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Comparison Study for Whitney (Raviart-Thomas) Type Source Models in Finite Element Method Based EEG Forward Modeling

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Details

Original languageEnglish
Pages (from-to)2648-2656
Number of pages9
JournalIEEE Transactions on Biomedical Engineering
Volume62
Issue number11
DOIs
Publication statusPublished - Nov 2015
Publication typeA1 Journal article-refereed

Abstract

This study concentrates on finite element method (FEM)
based electroencephalography (EEG) forward simulation in which the
electric potential evoked by neural activity in the brain is to be calculated
at the surface of the head. The main advantage of the FEM is that it allows
realistic modeling of tissue conductivity inhomogeneity. However, it is not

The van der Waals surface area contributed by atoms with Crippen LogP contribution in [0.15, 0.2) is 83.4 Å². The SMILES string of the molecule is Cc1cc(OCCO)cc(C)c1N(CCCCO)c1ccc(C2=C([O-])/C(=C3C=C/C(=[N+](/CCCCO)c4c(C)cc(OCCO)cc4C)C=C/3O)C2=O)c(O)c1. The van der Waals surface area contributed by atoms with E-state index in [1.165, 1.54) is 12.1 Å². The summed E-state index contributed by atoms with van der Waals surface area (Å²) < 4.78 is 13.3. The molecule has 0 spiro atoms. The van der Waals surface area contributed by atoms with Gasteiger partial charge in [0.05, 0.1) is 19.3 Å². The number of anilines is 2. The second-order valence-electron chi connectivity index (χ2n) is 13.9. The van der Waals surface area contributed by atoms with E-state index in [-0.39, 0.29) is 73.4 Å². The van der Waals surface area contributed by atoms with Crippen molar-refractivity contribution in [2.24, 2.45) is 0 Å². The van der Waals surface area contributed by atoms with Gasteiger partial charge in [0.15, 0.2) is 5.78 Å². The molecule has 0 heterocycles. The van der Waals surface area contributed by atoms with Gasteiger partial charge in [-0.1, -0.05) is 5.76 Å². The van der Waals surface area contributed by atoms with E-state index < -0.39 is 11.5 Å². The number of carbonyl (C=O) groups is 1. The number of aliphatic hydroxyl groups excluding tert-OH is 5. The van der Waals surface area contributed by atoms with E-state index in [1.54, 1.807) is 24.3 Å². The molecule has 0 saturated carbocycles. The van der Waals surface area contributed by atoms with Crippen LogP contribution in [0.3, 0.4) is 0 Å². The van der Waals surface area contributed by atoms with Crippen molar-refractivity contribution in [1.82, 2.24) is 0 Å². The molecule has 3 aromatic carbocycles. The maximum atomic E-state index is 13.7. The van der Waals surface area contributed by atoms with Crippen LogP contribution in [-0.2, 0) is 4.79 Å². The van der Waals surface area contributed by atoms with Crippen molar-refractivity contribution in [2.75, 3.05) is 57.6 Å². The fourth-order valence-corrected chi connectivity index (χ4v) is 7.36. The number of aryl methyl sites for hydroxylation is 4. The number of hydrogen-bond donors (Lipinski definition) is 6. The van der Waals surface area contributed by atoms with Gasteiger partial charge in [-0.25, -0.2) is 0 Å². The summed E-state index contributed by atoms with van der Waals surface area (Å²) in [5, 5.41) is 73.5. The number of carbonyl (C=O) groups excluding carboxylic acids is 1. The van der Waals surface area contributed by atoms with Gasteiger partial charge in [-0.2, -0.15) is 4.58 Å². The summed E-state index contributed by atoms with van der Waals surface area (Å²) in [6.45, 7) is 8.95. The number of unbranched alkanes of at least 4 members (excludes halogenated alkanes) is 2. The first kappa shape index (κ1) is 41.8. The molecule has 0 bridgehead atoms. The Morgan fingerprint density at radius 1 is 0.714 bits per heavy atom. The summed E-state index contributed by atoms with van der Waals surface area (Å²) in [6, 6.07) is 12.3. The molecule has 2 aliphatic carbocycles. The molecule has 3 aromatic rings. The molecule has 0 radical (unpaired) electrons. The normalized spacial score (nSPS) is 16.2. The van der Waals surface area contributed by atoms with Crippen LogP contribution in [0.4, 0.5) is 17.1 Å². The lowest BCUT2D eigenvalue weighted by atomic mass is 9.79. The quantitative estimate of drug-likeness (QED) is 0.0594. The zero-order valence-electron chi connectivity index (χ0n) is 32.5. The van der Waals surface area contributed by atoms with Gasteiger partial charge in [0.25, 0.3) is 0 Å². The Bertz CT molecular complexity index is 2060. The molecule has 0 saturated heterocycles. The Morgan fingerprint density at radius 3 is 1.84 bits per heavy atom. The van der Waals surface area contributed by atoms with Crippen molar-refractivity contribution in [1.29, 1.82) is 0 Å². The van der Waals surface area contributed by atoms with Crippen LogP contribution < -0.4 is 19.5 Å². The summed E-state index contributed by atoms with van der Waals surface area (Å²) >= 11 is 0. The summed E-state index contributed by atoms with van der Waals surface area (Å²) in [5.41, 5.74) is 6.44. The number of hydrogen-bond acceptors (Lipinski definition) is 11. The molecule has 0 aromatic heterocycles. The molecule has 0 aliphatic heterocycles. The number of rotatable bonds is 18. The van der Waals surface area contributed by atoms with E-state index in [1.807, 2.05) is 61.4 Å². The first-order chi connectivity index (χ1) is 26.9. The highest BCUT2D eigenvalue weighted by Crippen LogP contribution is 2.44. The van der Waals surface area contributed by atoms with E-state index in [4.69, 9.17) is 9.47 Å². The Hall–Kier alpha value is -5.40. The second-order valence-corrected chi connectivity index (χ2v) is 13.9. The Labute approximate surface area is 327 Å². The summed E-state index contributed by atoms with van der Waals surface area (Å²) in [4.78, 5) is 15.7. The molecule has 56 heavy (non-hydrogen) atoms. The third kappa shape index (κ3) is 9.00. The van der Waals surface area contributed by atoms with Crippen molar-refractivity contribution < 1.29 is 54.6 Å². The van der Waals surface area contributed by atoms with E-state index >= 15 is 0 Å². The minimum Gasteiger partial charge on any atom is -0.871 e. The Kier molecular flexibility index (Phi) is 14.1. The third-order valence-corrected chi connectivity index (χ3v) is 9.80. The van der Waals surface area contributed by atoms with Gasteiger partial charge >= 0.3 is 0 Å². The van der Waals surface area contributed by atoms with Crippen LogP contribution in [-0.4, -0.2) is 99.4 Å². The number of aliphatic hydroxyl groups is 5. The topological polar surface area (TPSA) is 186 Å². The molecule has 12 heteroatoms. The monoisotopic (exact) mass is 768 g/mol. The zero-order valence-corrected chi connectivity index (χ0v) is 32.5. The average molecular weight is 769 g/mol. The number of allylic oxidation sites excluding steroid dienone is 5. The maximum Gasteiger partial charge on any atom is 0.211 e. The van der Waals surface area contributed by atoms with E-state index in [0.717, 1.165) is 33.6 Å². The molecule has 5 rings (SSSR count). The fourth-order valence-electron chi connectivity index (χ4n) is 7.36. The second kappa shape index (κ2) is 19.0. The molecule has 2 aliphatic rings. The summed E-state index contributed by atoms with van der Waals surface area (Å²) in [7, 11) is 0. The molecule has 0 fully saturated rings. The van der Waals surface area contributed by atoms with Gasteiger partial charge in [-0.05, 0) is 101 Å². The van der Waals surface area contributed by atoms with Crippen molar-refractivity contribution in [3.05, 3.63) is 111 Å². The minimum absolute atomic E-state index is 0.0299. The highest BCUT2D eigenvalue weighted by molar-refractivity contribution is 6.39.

straightforward to apply the classical model of a dipolar source with the
FEM, due to its strong singularity and the resulting irregularity. The focus
of this study is on comparing different methods to cope with this problem.
In particular, we evaluate the accuracy of Whitney (Raviart-Thomas) type
dipole-like source currents compared to two reference dipole modeling
methods: the St. Venant and partial integration approach. Common
to all these methods is that they enable direct approximation of the
potential field utilizing linear basis functions. In the present context,
Whitney elements are particularly interesting, as they provide a simple
means to model a divergence-conforming primary current vector field
satisfying the square integrability condition. Our results show that a
Whitney type source model can provide simulation accuracy comparable
to the present reference methods. It can lead to superior accuracy under
optimized conditions with respect to both source location and orientation
in a tetrahedral mesh. For random source orientations, the St. Venant
approach turns out to be the method of choice over the interpolated
version of the Whitney model. The overall moderate differences obtained
suggest that practical aspects, such as the focality, should be prioritized
when choosing a source model.

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Field of science, Statistics Finland